Archive for April, 2020

Wednesday, April 15th, 2020

Noah Webster: The Kanye West of Lexicographers

Angelica B Noah Webster is undeniably problematic. It’s why once the rights to his famous dictionary were posthumously sold to Merriam, they immediately hired a new linguist to redo the entire etymology, and why he was known as  “a spiteful viper”, “an incurable lunatic” and “unlikeable” by those that knew him (Kendall 7; Kreidler 109). […]

Tuesday, April 14th, 2020

From Fawney to Phoney

Cathlin Berndt Phoney, which today means “Fake, sham, counterfeit; false; insincere” (OED s.v. phoney, sense 1), seems like a pretty straightforward word. However, that is not the case. This word, according to Cohen, has been a debated topic for over 100 years (Cohen 1). Phoney (or phony) is an interesting word. It looks like the […]

Monday, April 13th, 2020

The Day the Vikings Came: Old Norse and its Impact on the English Language

Ashley Sharp The Viking presence within England had a great impact on the English language from the year 800 to the year 1100. This impact can be seen on the lexicon and the loss of inflection. English has had a great number of lexical borrowings from other languages such as French and Latin but often […]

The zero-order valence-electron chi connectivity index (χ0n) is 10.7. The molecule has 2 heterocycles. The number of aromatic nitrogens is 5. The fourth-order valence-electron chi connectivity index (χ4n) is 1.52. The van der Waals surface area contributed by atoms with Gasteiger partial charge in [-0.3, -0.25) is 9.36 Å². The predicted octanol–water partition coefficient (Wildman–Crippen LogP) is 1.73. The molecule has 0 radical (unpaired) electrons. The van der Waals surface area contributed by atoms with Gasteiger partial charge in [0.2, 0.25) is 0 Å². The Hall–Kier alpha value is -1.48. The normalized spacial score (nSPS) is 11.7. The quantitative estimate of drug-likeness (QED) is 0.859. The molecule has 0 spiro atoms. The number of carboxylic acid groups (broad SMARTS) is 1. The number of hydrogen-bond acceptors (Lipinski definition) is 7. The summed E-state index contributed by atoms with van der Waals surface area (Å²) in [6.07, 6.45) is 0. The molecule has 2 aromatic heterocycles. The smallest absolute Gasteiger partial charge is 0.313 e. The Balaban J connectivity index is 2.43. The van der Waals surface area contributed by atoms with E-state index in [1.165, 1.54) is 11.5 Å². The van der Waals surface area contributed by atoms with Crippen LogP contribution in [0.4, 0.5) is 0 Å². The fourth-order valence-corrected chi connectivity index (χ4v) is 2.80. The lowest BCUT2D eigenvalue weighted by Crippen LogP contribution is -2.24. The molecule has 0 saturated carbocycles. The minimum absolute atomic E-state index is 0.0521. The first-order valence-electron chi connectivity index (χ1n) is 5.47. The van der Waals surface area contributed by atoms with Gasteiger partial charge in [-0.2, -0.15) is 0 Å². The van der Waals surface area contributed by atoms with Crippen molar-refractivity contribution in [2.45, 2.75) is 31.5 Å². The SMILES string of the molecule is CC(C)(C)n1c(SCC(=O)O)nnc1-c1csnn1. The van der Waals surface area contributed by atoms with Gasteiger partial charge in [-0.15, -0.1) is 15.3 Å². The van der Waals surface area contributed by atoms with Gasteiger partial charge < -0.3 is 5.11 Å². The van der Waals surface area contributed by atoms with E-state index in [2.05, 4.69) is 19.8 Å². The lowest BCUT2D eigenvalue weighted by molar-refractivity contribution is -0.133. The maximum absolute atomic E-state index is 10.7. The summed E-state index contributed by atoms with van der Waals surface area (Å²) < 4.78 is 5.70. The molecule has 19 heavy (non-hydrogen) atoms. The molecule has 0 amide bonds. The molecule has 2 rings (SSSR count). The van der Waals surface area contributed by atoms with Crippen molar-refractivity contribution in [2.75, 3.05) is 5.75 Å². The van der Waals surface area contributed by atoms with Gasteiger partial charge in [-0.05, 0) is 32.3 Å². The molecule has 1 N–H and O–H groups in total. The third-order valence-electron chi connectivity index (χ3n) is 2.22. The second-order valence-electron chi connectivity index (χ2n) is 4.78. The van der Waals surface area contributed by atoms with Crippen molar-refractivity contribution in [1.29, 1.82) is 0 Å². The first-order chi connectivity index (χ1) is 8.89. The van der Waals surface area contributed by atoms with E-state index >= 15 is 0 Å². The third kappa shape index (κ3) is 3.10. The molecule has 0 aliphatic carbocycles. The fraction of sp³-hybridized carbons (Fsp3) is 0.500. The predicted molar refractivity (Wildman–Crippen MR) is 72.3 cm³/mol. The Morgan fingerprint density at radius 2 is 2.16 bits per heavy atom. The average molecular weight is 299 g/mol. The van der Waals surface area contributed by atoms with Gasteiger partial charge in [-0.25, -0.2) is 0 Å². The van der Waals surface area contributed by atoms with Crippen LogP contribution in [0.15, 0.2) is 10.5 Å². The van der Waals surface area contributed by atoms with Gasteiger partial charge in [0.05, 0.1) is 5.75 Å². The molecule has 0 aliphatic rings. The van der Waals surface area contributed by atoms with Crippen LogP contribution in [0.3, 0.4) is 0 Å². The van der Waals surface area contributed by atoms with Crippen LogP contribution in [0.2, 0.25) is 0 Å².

Tuesday, April 7th, 2020

Missed and Mist: Linguistic Assimilation and Inflectional Endings

Cara Schwartz An argument came up this past weekend when my husband asked me if I “missed the plants” over our holidays. Confused, I kept thinking, “of course I couldn’t mist my plants, we weren’t home.” I asked him to repeat himself, and after hearing the same question about mist, a ten-minute conversation followed on […]

Saturday, April 4th, 2020

“one peso for every Ilonggo word you say”: The Prestige of English in the Philippines

Gabrielle Torres The nuns would say to us neat little school girls in our neat little school uniforms that only English and Tagalog should be spoken within school property. I was born in Iloilo City, Philippines, where people speak Ilonggo, a language spoken by approximately 9 million people. You’re probably wondering, ‘Why not speak Ilonggo […]

Wednesday, April 1st, 2020

“Fire and Fury”: Donald Trump’s “Modern Day” Language

Brandon Fick   After midnight (ET) on May 31, 2017, Donald Trump tweeted: “Despite the constant negative press covfefe” (@realDonaldTrump).  The tweet remained on his feed for hours, and even after it was deleted, Trump would not admit it was a misspelling of coverage.  In the immediate aftermath, covfefe went viral as a hashtag, meme, […]